Environmental Valuation of Unlabeled Technology Adoption: Theory and Application to Tomato Production and Consumption

The adoption of new technologies by farmers may impact the environment, and hence affect consumer welfare. This channel of impact is seldom assessed in the literature, especially when the production technologies adopted are not labeled on the consumption goods, and as a result are not directly observed by the consumers. We propose a novel theoretical framework where the supply of and demand for an agricultural good are incorporated to estimate consumers’ general and partial equilibrium willingness to pay (WTP) for producers’ unlabeled technology adoption choices. The framework is applied to a sample of 219 tomato farms and a sample of 498 consumers in Maryland, New York and Ohio. Results show that the consumer’s average partial equilibrium marginal WTPs for the tomato grower’s adoption of single-species cover crops, mixed-species cover crops, and environmentally-sound greenhouses range from -1.28 to -1.78 $/lb, 1.36 to 1.76 $/lb, and 1.63 to 1.94 $/lb, respectively, compared to the baseline scenario where cover crops and greenhouses are not adopted. In contrast, the corresponding general equilibrium marginal WTPs are between -1.15 and -0.98 $/lb, between 1.30 and 1.67 $/lb, and between 0.24 and 0.32 $/lb, respectively.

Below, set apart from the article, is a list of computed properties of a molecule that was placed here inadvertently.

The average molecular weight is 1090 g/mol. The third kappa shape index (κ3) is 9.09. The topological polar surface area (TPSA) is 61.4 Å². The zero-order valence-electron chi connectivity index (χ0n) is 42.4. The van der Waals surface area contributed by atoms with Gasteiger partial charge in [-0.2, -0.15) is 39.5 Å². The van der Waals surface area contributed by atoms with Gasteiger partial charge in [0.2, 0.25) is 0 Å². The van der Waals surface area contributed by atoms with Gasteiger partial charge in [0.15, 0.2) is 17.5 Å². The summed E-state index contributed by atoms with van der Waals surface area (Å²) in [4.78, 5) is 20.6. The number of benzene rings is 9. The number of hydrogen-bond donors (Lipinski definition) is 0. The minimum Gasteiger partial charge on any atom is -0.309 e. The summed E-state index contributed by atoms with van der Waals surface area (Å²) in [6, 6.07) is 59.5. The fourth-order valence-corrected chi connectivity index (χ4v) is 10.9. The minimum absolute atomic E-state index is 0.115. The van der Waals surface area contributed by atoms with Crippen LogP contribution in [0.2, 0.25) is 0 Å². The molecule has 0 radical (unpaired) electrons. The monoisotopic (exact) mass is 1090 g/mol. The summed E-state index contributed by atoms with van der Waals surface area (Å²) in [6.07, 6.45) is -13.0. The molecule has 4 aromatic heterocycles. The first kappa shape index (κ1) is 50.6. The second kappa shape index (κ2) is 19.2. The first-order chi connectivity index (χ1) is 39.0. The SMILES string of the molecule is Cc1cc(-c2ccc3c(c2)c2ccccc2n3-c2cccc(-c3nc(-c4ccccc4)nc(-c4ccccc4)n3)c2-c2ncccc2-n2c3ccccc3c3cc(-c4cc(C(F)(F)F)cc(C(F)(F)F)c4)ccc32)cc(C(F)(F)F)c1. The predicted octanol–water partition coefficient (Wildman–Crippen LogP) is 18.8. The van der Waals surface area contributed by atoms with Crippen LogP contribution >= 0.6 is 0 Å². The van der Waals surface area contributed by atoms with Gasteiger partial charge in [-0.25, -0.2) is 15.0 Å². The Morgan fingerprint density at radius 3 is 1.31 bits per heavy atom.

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Conference Paper/ Presentation
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JEL Codes:
Q120; Q510; Q160; C510; D500

 Record created 2017-04-01, last modified 2017-08-27

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